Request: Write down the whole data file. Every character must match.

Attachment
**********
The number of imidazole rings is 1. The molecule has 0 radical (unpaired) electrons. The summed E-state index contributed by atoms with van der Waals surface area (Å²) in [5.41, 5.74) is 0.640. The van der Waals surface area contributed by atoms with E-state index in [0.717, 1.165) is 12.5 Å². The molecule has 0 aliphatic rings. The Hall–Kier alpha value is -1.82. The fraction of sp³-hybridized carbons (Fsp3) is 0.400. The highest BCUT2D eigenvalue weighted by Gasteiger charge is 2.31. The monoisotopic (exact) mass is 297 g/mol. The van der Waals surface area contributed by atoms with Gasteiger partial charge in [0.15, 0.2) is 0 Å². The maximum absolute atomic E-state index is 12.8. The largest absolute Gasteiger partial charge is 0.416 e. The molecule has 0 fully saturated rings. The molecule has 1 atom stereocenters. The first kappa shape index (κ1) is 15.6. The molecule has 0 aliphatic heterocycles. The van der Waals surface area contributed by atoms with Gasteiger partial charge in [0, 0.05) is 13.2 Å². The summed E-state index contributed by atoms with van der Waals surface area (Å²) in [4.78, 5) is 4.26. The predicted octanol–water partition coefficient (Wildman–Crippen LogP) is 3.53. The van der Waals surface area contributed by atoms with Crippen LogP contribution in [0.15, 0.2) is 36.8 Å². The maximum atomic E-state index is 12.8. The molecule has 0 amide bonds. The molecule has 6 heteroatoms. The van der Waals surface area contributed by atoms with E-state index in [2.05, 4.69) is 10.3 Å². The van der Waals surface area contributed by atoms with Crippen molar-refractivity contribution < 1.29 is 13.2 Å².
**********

The number of imidazole rings is 1. The molecule has 0 radical (unpaired) electrons. The summed E-state index contributed by atoms with van der Waals surface area (Å²) in [5.41, 5.74) is 0.640. The van der Waals surface area contributed by atoms with E-state index in [0.717, 1.165) is 12.5 Å². The molecule has 0 aliphatic rings. The Hall–Kier alpha value is -1.82. The fraction of sp³-hybridized carbons (Fsp3) is 0.400. The highest BCUT2D eigenvalue weighted by Gasteiger charge is 2.31. The monoisotopic (exact) mass is 297 g/mol. The van der Waals surface area contributed by atoms with Gasteiger partial charge in [0.15, 0.2) is 0 Å². The maximum absolute atomic E-state index is 12.8. The largest absolute Gasteiger partial charge is 0.416 e. The molecule has 0 fully saturated rings. The molecule has 1 atom stereocenters. The first kappa shape index (κ1) is 15.6. The molecule has 0 aliphatic heterocycles. The van der Waals surface area contributed by atoms with Gasteiger partial charge in [0, 0.05) is 13.2 Å². The summed E-state index contributed by atoms with van der Waals surface area (Å²) in [4.78, 5) is 4.26. The predicted octanol–water partition coefficient (Wildman–Crippen LogP) is 3.53. The van der Waals surface area contributed by atoms with Crippen LogP contribution in [0.15, 0.2) is 36.8 Å². The maximum atomic E-state index is 12.8. The molecule has 0 amide bonds. The molecule has 6 heteroatoms. The van der Waals surface area contributed by atoms with E-state index in [2.05, 4.69) is 10.3 Å². The van der Waals surface area contributed by atoms with Crippen molar-refractivity contribution < 1.29 is 13.2 Å².